The other general approach to measure the transfer function is to excite the vocal tract model with an external sound source Ps(ω) in front of the lips and measure the sound pressure P1(ω) inside the model at the glottal end [1, 2, 10] as illustrated in Fig 1A. This method avoids the intricate problem of constructing a suitable volume velocity source and only requires an ordinary wideband loudspeaker and a microphone. Kitamura et al. [10] argued that (1) where H(ω) = U2(ω)/U1(ω) is the volume velocity transfer function between the volume velocities U1(ω) through the glottis and U2(ω) through the lips (see Eqs A⋅4 and A⋅10 in Kitamura et al. [10]), which is usually used to characterize vocal tract acoustics, Zr(ω) is the radiation impedance, and Z0 is the characteristic impedance of a plane wave. Therefore, if the frequency response Ps(ω) of the source is assumed to be independent of frequency, P1(ω) is close to H(ω) in terms of formant frequencies, but the spectral tilt is different because Zr is monotonically increasing with frequency. So far, the magnitude of this tilt and hence the deviation of P1 from the true volume velocity transfer function has not been examined. In principle, the spectral tilt could be compensated by an adapted source. However, this presupposes the exact knowledge of the source characteristics, i.e., one must be able to quantify the behavior of the source coupled with the vocal tract models. Since in many cases the sources are not independent of the model, this compensation would have to be explicitly determined for each configuration. According to Eq (1), it seems likely that the deviation of P1(ω) from H(ω) depends on the model geometry, because the radiation impedance Zr(ω) depends on the mouth aperture and the shape of the lips.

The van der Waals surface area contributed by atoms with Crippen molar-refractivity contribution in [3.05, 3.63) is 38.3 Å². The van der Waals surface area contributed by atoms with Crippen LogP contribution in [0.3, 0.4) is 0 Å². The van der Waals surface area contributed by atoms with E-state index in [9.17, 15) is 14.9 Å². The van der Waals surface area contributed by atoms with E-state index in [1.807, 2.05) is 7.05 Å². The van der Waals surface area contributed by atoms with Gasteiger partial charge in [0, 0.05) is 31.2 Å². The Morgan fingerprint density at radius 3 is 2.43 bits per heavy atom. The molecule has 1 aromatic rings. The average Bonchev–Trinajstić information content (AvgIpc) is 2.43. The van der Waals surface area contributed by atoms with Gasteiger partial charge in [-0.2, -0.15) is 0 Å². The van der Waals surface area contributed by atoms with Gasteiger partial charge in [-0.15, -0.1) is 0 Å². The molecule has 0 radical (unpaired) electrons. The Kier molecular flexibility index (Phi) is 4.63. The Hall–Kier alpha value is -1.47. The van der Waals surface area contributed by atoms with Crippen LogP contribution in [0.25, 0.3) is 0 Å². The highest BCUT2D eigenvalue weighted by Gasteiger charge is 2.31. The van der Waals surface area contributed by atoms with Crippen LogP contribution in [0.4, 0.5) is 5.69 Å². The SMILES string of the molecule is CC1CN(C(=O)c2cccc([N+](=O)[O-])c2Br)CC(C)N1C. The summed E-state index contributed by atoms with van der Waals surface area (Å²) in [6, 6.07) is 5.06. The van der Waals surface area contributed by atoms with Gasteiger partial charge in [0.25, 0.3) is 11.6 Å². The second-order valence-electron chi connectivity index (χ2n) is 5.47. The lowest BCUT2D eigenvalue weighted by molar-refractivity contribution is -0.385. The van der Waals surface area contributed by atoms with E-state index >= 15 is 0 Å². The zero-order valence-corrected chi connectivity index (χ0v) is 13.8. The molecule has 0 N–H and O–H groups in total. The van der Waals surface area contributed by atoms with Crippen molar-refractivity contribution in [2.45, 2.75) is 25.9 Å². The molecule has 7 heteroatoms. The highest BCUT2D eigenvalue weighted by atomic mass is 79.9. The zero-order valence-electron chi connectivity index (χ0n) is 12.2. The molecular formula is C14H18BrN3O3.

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Fig 1. Experimental setup for measuring the vocal tract transfer function.